The best of EcoWatch, right in your inbox. Sign up for our email newsletter!
Aging Nuclear Power Plant Must Close Before It Closes Us
We must face facts regarding the Indian Point nuclear plant. It's infrastructure is aging, its safety is dubious and most everyone knows it. What many people don't know is that it can be replaced at little cost to ratepayers—and energy technologies taking its place would create new economic opportunities for New York.
Indian Point—just 38 miles north of New York City—is vulnerable to terrorism, has 2,000 tons of radioactive waste packed into leaking pools and relies on an unworkable evacuation plan. While some argue that transformer accidents—such as the one that occurred last month—can happen at any power facility, they happen with astonishing frequency at Indian Point. Its age is problematic: You wouldn't rely on a 40-year-old appliance, why extend this trust to a nuclear plant? Moreover, the Nuclear Regulatory Commission (NRC) says Indian Point 3 has the highest risk of earthquake damage of all the nation's reactors. About 20 million people live within 50 miles of Indian Point. If a catastrophic accident occurred, the consequences would be unimaginable.
The NRC permits Indian Point to evade its own safety standards requiring that electrical cables controlling emergency reactor shutdowns have insulation that lasts 60 minutes in a fire. When the NRC found that the plant's insulation lasted just 27 minutes, it gave Indian Point an exemption. Your own home likely has more insulation on its electrical cables than does the plant.
Entergy and nuclear-industry groups make spurious claims that skyrocketing energy costs would result from Indian Point's closure. Actually, it can be retired without undermining the state's electric grid. Planning is under way for better efficiencies and cleaner energy sources. The cost to ratepayers will be minimal when compared to the risks, and homeowners could actually see savings in a few years—especially if they make their homes more energy efficient.
Closing Indian Point was pronounced doable by New York state in 2013, and it would bring economic opportunities and create jobs. SolarCity's manufacturing plans in Buffalo are just one signal of the potential.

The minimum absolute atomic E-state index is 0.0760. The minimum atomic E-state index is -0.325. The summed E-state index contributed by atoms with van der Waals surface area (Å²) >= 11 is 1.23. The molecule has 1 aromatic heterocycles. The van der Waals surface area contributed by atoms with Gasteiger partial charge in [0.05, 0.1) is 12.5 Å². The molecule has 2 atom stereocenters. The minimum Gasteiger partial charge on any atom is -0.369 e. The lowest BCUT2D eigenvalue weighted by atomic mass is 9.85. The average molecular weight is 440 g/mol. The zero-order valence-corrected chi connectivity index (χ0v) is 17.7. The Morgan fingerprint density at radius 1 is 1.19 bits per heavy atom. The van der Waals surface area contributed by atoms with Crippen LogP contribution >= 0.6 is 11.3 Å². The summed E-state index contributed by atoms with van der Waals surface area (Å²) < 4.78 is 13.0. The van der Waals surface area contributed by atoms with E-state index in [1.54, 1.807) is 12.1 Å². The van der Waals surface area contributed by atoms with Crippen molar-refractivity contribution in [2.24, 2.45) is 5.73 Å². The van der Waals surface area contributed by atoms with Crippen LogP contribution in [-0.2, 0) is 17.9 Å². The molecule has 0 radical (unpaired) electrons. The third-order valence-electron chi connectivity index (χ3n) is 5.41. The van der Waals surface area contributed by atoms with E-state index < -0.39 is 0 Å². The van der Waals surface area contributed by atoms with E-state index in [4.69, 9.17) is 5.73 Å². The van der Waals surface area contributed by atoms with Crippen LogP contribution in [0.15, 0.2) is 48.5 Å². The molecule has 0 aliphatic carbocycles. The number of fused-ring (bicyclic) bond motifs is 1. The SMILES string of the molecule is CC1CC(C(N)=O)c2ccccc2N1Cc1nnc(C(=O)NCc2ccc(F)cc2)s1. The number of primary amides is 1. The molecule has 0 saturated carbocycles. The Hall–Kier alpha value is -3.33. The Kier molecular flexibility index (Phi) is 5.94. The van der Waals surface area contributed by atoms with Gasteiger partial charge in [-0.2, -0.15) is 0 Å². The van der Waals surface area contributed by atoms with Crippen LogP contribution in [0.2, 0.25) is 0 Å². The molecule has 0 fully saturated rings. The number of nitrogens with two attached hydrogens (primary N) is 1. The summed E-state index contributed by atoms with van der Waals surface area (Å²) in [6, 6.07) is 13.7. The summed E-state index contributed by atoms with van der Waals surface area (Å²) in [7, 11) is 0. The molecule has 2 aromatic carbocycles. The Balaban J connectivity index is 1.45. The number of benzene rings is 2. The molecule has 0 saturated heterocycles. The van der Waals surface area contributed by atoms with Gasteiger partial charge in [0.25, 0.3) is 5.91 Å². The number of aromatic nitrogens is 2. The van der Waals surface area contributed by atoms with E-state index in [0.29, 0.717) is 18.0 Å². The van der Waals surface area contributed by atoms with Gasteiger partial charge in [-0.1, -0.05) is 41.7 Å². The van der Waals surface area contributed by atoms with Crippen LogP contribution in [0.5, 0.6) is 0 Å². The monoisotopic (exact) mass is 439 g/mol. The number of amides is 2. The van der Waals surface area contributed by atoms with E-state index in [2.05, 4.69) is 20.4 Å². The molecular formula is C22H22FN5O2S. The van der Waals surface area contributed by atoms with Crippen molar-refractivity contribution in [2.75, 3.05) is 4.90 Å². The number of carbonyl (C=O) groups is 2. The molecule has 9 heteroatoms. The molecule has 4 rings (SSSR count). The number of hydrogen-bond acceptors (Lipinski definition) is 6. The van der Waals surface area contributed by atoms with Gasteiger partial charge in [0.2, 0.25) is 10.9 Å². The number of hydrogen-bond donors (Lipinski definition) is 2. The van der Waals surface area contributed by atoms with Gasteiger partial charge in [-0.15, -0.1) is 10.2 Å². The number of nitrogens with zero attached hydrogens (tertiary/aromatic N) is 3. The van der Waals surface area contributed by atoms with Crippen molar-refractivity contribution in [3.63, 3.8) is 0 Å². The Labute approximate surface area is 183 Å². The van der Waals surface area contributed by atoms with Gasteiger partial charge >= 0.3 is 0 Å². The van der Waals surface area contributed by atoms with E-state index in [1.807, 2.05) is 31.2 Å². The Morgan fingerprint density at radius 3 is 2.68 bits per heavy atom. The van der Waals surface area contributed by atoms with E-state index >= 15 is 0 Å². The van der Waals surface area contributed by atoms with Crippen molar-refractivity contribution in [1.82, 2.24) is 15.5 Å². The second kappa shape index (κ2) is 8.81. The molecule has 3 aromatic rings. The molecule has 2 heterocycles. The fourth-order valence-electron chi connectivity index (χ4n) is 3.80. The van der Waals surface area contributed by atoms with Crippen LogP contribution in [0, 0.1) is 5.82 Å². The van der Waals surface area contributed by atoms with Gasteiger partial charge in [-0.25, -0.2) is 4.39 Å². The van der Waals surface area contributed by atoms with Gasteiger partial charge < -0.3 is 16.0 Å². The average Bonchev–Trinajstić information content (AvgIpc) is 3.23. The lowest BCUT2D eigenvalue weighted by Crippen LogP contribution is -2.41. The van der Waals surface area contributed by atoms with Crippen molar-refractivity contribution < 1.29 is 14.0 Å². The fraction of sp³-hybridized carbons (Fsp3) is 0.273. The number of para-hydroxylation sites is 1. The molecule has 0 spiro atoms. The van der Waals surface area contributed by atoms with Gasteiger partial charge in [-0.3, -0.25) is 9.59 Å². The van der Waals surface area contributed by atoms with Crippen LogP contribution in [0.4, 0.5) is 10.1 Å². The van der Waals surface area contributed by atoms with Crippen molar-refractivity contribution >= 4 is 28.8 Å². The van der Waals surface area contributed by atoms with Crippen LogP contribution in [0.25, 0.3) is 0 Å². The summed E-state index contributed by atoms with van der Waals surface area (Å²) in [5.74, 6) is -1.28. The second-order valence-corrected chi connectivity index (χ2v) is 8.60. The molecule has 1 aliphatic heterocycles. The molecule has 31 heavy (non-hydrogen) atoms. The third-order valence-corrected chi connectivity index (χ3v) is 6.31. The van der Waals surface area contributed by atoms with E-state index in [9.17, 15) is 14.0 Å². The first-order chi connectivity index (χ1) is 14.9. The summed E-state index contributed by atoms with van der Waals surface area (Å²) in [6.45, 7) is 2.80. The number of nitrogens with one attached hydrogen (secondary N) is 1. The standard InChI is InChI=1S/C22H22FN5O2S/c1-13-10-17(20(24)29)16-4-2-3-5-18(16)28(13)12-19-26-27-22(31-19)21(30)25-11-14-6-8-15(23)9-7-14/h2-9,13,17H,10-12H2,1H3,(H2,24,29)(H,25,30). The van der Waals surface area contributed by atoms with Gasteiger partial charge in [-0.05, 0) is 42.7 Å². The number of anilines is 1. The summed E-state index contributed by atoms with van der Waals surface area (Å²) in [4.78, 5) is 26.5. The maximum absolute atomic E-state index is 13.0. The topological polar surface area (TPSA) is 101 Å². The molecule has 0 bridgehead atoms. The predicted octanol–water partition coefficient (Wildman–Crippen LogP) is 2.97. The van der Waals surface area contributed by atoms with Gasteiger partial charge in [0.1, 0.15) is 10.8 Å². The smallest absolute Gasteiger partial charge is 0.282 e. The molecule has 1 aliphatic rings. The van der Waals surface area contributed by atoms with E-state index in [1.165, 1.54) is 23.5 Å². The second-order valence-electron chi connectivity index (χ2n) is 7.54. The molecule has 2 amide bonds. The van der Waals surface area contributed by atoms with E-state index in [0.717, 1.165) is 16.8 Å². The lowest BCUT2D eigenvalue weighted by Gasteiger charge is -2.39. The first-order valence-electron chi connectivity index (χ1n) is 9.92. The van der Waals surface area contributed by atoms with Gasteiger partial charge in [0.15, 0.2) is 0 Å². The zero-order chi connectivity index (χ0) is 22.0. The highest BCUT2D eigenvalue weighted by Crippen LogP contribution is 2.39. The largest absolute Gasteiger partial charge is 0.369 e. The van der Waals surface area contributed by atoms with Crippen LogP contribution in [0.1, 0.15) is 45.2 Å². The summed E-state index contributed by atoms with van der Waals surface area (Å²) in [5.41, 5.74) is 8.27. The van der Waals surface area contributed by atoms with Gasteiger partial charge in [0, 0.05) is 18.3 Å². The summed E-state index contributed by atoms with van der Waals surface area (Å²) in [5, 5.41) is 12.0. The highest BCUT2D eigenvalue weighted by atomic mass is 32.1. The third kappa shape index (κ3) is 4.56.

And then there's the slaughter of Hudson River fish to consider: Indian Point kills more than a billion fish eggs and larvae each year through its cooling systems. The radiological contamination it leaks violates the Clean Water Act and has devastating effects on the river's ecology. Closing it would be a step toward restoration of species in decline.
It's no longer a question of whether Indian Point can be shut down, it certainly can. This aging nuclear power plant in a densely populated and ecologically fragile region is inherently problematic, threatening river life and human life. It no longer has a place in New York's energy landscape.We must close it before it closes us.
YOU MIGHT ALSO LIKE
EcoWatch Daily Newsletter
A dire new report issued by the World Meteorological Organization (WMO) found that the climate crisis is on a worrying trajectory as the crisis's hallmarks — sea level rise, ice loss and extreme weather — all increased over the last five years, which will end as the warmest five-year period on record.
By Peter Gleick
War is a miserable thing. It kills and maims soldiers and civilians. It destroys infrastructure, cultures and communities. It worsens poverty and development challenges. And it damages and cripples vital ecological and environmental resources.
Hundreds of activists gathered in the Swiss Alps on Sunday to mourn the loss of Pizol, a glacier that has steadily retreated over the last decade as temperatures have warmed the mountain tops, according to CNN.
Vice President Mike Pence sparked outrage on social media Saturday when he traveled in the first-ever motorcade to drive down the streets of Michigan's car-free Mackinac Island, HuffPost reported.
By Shawn Radcliffe
- As illnesses and deaths linked to vaping continue to rise, health officials urge people to stop using e-cigarettes.
- Officials report 8 deaths have been linked to lung illnesses related to vaping.
- Vitamin E acetate is one compound officials are investigating as a potential cause for the outbreak.
By Julia Conley
As organizers behind Friday's Global Climate Strike reported that four million children and adults attended marches and rallies all over the world — making it the biggest climate protest ever — they assured leaders who have been reticent to take bold climate action that the campaigners' work is far from over.